Check mates

Columbia has its share of chess lovers with their own unique techniques.
Even in combat, they share the bond of trying to be like history’s best.
Thursday, April 29, 2004 | 12:00 a.m. CDT; updated 3:30 p.m. CDT, Monday, July 21, 2008

Columbia has become a battleground for kings and queens. That is, a battleground for a thriving chess community.

Players engage in chess combat with one another in order to increase their ratings, win tournaments, earn money and have fun. This is the story of five Columbia chess players.

Charles Ward

A math teacher at an American school in Paris taught Charles Ward how to play chess in 1968. Now 65 and retired, Ward stays active in Columbia’s chess community by both playing in and organizing tournaments. He is an average player with a 1465 rating, and he likes chess because it is a game of skill.

“Chess is a great activity because it teaches self-discipline, creativity and responsibility. If you make a bad move, it’s your fault, you screwed up, and nobody else can be blamed. It also teaches problem-solving,” Ward said.

Ward, who describes himself as a moderately aggressive player, owns about 20 chess books and reads Chess Life magazine, but he doesn’t study the game as thoroughly as he could.

His favorite player is Bobby Fischer.

“Bobby Fischer played the most beautiful chess of any player I’ve ever played through the moves for,” Ward said. “He’s a real weirdo, but his chess games are just unbelievably beautiful. The logic of them is so compelling. It’s hard to explain. It’s like listening to a Mozart symphony, or something like that. There’s a beauty to them that’s intrinsically there.”

Ward said playing chess often is important because pattern recognition is a necessary skill that develops over time. He said chess is a great source of enjoyment.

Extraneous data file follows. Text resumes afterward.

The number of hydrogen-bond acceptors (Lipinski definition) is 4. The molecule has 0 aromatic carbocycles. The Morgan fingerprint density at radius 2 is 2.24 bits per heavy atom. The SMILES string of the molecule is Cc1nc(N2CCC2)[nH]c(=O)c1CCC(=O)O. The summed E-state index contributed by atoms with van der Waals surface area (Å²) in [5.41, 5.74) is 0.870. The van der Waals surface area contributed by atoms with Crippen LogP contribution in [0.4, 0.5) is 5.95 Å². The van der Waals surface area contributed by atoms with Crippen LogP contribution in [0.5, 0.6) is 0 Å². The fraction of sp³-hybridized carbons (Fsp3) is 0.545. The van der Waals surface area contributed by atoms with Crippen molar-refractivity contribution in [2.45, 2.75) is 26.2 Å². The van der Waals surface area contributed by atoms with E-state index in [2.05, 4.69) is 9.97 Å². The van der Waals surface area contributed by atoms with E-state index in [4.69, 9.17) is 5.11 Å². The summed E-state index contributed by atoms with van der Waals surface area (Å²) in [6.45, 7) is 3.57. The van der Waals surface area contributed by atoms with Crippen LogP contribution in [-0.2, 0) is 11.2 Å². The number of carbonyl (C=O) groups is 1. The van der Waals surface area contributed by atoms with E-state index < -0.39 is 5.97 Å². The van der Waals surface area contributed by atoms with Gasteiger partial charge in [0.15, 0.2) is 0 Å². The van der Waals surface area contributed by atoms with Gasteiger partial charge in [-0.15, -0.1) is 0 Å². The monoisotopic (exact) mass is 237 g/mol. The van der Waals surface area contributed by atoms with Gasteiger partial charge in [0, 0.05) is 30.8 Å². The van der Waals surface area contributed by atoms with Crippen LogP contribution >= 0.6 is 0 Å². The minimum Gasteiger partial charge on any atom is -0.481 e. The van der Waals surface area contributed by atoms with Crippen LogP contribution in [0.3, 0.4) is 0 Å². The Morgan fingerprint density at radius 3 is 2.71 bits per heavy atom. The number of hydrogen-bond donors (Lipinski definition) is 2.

“When you make a good move, it’s a real buzz,” he said.

King Christian

Sharing a name with the most important chess piece, King Christian seems to have been destined to succeed in chess. Christian, a 43-year-old teacher, learned the game from his father about 30 years ago.

Christian has a 2047 rating, making him an expert. He owns 200 chess books and enjoys playing the game because it is a “fun way to get away from things.” He describes himself as a positional player because he focuses more on defense than aggressive tactics.

“You need a good memory and a really strong will, and you have to study,” Christian said.

He studies chess openings, games between grandmasters and his past games. “I would like to get over 2200 again,” said Christian. He is on track after winning a tournament in Nebraska last year.

Christian’s favorite chess player is Bobby Fischer. “He is crazy, but as far as chess goes, he was the best that there ever was,” he said.

Christian said he tries to be calm during chess tournaments. “It really helps to have your emotions under control, but it’s easier said than done,” he said. “I get really mad sometimes. I hate to say that. That’s a really bad fault that I have because I take it too seriously a lot of times.”

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